Diarrhoea, worsening abdominal pain.
CT Abdomen and pelvis
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Mural thickening and submucosal oedema of the entire colon, measuring up to 12 mm at the caecum. There is a normal enhancement of the colonic mucosa except in the ascending colon where there are small areas of hypoenhancement. Large volume of intermediate density (16HU) free intraperitoneal fluid predominantly in the perihepatic, perisplenic and pelvic spaces. No dilated loops of bowel. No free intraperitoneal gas.
Heterogeneous enhancement of the spleen is likely due to late arterial phase (no opacification of hepatic veins, incomplete enhancement of renal cortex). The remainder of the intra-abdominal and pelvic organs are unremarkable. IDC in situ.
Old wedge compression fractures of T9, T10 and L1. Sclerotic lesion in T8. Bilateral pleural effusions. Right basal consolidation.
Conclusion: Mural thickening and submucosal oedema of the entire colon in keeping with colitis, likely pseudomembranous given the clinical history. Small areas of hypoenhancing mucosa in the ascending colon raise the possibility of necrosis. Ischaemia may be contributing, however, the SMA is seen to opacify normally.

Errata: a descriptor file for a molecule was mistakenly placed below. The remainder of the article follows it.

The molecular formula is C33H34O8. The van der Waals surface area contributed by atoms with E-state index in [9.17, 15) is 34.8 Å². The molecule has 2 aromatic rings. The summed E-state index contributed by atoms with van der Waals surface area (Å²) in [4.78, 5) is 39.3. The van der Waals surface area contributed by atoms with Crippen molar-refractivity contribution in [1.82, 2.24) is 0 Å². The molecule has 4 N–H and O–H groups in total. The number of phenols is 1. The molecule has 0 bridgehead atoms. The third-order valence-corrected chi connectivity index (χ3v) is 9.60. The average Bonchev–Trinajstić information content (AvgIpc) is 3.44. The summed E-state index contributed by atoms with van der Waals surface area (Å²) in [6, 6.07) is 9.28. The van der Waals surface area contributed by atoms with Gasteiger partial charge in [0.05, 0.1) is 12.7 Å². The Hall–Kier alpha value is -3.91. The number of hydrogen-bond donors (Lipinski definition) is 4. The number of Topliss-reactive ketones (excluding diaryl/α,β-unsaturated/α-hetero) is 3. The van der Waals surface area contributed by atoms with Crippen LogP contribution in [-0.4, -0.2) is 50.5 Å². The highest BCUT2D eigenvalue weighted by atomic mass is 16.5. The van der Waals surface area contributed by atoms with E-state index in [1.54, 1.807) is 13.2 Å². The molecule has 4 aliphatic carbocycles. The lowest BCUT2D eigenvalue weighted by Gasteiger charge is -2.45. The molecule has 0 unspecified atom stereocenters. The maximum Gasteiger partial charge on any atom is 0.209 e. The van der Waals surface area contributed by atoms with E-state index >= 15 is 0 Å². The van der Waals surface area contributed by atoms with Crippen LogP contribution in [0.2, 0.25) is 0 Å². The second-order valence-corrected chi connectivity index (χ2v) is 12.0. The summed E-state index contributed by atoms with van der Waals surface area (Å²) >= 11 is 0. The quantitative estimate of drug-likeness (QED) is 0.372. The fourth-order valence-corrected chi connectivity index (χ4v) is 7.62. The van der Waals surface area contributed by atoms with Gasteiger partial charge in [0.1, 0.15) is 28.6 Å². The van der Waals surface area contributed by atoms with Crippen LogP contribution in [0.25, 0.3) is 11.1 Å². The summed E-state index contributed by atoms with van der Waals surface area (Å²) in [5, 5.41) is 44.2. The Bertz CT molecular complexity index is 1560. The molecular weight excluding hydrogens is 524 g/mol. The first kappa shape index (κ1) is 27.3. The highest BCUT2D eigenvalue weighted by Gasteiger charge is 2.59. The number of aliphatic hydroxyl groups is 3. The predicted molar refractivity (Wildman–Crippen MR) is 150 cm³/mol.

Clostridium difficile was positive in this patient in keeping with a diagnosis of pseudomembranous colitis.
This is a common cause of antibiotic-associated diarrhoea, and increasingly encountered in sick hospitalised patients. If undiagnosed and untreated, it continues to have high mortality. It may be classified as a form of infectious colitis.
Other causes of toxic megacolon and colitis include:
- neutropenic colitis
- inflammatory bowel disease
- ulcerative colitis
- Crohn disease
- ischaemic colitis
- radiation-induced colitis
- colonic lymphoma: also causes "thumbprinting"
If there is a history of bone marrow transplantation and the bowel involvement is not limited to the colon, then consider:
- gastrointestinal graft-versus-host disease